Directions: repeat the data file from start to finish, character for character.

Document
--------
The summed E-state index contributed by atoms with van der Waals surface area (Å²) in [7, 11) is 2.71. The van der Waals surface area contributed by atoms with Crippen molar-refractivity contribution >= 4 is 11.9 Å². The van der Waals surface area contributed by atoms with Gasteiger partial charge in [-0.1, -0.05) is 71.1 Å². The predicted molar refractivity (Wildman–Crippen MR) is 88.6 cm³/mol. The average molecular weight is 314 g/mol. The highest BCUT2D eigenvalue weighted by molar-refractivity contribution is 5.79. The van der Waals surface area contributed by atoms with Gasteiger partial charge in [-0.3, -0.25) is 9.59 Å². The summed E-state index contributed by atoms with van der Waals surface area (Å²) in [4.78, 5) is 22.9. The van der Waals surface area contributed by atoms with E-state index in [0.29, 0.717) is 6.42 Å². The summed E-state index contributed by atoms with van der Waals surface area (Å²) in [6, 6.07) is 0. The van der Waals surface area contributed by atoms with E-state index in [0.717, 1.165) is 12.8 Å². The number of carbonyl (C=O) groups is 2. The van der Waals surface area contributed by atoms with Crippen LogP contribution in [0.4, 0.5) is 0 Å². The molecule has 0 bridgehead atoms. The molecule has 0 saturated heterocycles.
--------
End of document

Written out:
The summed E-state index contributed by atoms with van der Waals surface area (Å²) in [7, 11) is 2.71. The van der Waals surface area contributed by atoms with Crippen molar-refractivity contribution >= 4 is 11.9 Å². The van der Waals surface area contributed by atoms with Gasteiger partial charge in [-0.1, -0.05) is 71.1 Å². The predicted molar refractivity (Wildman–Crippen MR) is 88.6 cm³/mol. The average molecular weight is 314 g/mol. The highest BCUT2D eigenvalue weighted by molar-refractivity contribution is 5.79. The van der Waals surface area contributed by atoms with Gasteiger partial charge in [-0.3, -0.25) is 9.59 Å². The summed E-state index contributed by atoms with van der Waals surface area (Å²) in [4.78, 5) is 22.9. The van der Waals surface area contributed by atoms with E-state index in [0.29, 0.717) is 6.42 Å². The summed E-state index contributed by atoms with van der Waals surface area (Å²) in [6, 6.07) is 0. The van der Waals surface area contributed by atoms with E-state index in [0.717, 1.165) is 12.8 Å². The number of carbonyl (C=O) groups is 2. The van der Waals surface area contributed by atoms with Crippen LogP contribution in [0.4, 0.5) is 0 Å². The molecule has 0 bridgehead atoms. The molecule has 0 saturated heterocycles.